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The Rise in Droplet PCR | BenchTalk, Episode 12


Earlier this month, doctors announced that for the first time a baby born with an HIV infection had been cured. To verify the results, the researchers turned to a droplet digital PCR.

We speak with researchers Matthew Strain and Daniel Kuritzkes about the use of droplet digital PCR for the detection and quantification of low-level infectious pathogens.

Also, in our science round table with science writers Sarah C.P. Williams and Ashley Yeager, we discuss how the sequester could affect the number of journal retractions.

 

Featured in this Episode
Matthew Strain is Assistant Professor at the University of California, San Diego.
Daniel Kuritzkes is a professor of medicine at Brigham and Women's Hospital.
Sarah C.P. Williams is a freelance science writer based out of Kailua, Hawaii. You can follow her latest work at http://www.facebook.com/sarahcpwilliams.
Ashley Yeager works in the Office of News and Communications at Duke University and is also a freelance science writer. You can follow her at https://plus.google.com/104786459743651414888/about.
Andrew S. Wiecek is news editor at BioTechniques and host of the monthly podcast BenchTalk.You can follow him at http://www.biotechniques.com/news.
Episode Notes & Links

Matthew Strain Interview

  • At the University of California, San Diego, Matthew Strain is an associate professor who works with professor of pathology and medicine Douglas Richman.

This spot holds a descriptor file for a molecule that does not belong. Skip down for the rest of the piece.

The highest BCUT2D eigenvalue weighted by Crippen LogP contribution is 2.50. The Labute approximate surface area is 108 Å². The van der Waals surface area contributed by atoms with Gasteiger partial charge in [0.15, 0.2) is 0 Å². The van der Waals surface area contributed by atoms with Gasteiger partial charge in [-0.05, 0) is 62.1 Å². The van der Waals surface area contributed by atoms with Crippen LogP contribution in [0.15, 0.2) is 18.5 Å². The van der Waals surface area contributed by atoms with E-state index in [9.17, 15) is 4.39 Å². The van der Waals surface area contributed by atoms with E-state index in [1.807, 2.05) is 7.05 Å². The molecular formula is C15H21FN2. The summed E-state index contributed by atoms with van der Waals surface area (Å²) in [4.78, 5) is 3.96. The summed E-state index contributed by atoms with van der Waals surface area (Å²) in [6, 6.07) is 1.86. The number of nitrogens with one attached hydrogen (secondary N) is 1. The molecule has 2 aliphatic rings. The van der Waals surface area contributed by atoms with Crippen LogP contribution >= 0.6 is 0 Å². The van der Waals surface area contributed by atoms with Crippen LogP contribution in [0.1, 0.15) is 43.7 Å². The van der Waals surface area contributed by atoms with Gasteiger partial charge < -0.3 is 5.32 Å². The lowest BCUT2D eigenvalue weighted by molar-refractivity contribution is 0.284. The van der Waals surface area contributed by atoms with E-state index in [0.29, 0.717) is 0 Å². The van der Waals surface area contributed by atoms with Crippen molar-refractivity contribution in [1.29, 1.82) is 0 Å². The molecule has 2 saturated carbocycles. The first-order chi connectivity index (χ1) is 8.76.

• At the Conference on Retroviruses and Opportunistic Infections, researchers reported that a baby who was born with HIV was functionally cure of the disease, using a digital droplet PCR assay to verify that outcome.

  • In an article published in PLoS One, Strain and colleagues describe their droplet digital PCR assay for HIV detection.
Daniel Kuritzkes Interview
  • At Brigham and Women's Hospital, Kuritzkes is a professor of medicine studying HIV-1 entry inhibitors.

  • In a paper published in December 2012 in the Journal of Virology Methods, Kuritzkes and colleagues compared the sensativity of a qPCR assay and a digital droplet PCR assay.
Science Roundtable
  • Ashley Yeager wrote a feature for BioTechniques  in August 2012 on microdroplet PCR about researchers trying to access the metabolic activity of the microbes that live in the human gut.

  • Sarah C.P. Williams wrote a feature for BioTechniques in May 2012 that looked at the reliability of qPCR experiments.

  • The most popular story on BioTechniques in the past month was about the sixth retraction for leukemia research Jose Roman-Gomez.

Podcast Date: March 22 2013 Run Time:
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